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06 May 2010
New study examines how care giving shapes infant development
Parents are being asked to share their own experiences of caring for their child to help build a more complete picture of infant development as part of a new study by Cardiff University.
Alice Winstanley of the School of Psychology is leading a research project exploring the strategies that parents adopt in caring for children and how those strategies affect children.
To date, much research has shown the ways in which early childhood development can be shaped by warm and sensitive social environments and the different types of interaction a newborn baby has with its parents. However, it is not clear whether parenting strategies are present at the time of birth or are learned as a result of the experiences parents face following the birth of their child.
Parents are being invited to complete an online questionnaire to give feedback on their baby’s behaviour, in particular their baby’s sleeping, feeding and crying habits. Parents are also asked to describe their habits and strategies in caring for their baby.
The survey takes around ten minutes to complete and all responses will be anonymous. The data will be used to look at whether and how parents’ opinions and experiences of care giving vary in the general population. It is hoped that the research will shed light on why people choose to care for their baby in different ways.
Speaking about the study, Alice said: "Despite the large number of books and advice available to parents about how to care for their baby, there is very little data about whether and when parents adopt this advice. In addition, we know very little about how different approaches to care giving can shape babies’ development. The aim of this study is to begin bridging this gap.
"Filling in the picture of a child’s development is important because understanding the many paths of development will inform parenting and education programmes for children, as well as public policy."
The research team is seeking parents who are expecting a child or who have a baby under 18-months-old to take part in the study. The Baby Care Questionnaire can be found at http://www.surveymonkey.com/s/S3M88HW . Parents without internet access can take part by requesting a questionnaire from the Development@Cardiff Research Group at 029 2087 6190.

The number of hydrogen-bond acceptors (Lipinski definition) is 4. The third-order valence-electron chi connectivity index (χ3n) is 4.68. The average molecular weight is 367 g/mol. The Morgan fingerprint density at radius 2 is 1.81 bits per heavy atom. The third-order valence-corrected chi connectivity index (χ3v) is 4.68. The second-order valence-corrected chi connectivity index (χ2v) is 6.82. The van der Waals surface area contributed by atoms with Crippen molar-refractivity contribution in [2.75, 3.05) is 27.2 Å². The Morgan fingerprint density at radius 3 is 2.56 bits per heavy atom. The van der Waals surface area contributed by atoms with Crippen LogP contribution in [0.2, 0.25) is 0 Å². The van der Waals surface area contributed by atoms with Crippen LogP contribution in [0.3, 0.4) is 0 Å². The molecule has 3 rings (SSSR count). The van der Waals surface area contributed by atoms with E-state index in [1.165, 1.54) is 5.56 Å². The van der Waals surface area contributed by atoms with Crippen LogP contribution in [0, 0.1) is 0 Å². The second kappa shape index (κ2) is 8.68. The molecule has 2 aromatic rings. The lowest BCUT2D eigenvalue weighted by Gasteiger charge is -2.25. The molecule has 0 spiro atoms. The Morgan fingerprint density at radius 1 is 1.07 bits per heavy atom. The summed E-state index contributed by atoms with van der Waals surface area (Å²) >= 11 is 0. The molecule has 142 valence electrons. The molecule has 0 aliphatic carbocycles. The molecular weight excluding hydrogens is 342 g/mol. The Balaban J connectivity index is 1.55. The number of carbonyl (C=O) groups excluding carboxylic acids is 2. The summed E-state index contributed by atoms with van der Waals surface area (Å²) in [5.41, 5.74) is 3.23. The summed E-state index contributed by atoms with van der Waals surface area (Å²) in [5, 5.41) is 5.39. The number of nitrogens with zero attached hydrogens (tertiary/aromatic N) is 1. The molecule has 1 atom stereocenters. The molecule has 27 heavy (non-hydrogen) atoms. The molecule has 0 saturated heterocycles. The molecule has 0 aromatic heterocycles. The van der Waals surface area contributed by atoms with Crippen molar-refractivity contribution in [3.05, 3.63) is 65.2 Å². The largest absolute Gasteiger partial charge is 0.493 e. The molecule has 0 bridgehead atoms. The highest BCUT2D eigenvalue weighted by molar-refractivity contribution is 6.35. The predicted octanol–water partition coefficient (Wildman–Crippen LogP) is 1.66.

As well as providing information about parenting strategies the results will also inform a future longitudinal study looking into the social and cognitive needs of premature babies.
Notes to editors
1. Cardiff School of PsychologyThe School of Psychology is one of Britain's top-rated schools of psychology, it being the first to achieve the double accolade of the highest grade of merit for both research and teaching. In an independent assessment of teaching, conducted by the Higher Education Funding Council for Wales it was rated ‘Excellent’, and in the latest Research Assessment Exercise it was awarded the highest level of distinction, Grade 5A, indicating research of a uniform international standard. The School is one of the largest Schools of psychology in the United Kingdom. It currently has some 40 full-time teaching staff, including 12 professors, alongside 40 full-time research staff, and nearly 60 research students.
The School’s researchers are aligned with five focal areas:
Behavioural neuroscience (understanding the mechanism of learning and memory)Cognitive ergonomics (human factors and human-computer interaction)
Cognition and neuropsychology (understanding how we see, hear, remember, solve problems, learn language, etc)
Personal relationships (in particular romantic relationships, family relationships, children peer interactions, and the elderly)
Social cognition (stereotyping, causal attribution, the self, intergroup relationships, and social influence)
2. Cardiff University
Cardiff University is recognised in independent government assessments as one of Britain’s leading teaching and research universities and is a member of the Russell Group of the UK’s most research intensive universities. Among its academic staff are two Nobel Laureates, including the winner of the 2007 Nobel Prize for Medicine, Professor Sir Martin Evans.
Founded by Royal Charter in 1883, today the University combines impressive modern facilities and a dynamic approach to teaching and research. The University’s breadth of expertise in research and research-led teaching encompasses: the humanities; the natural, physical, health, life and social sciences; engineering and technology; preparation for a wide range of professions; and a longstanding commitment to lifelong learning.
3. For further information
Tel: 02920 879074
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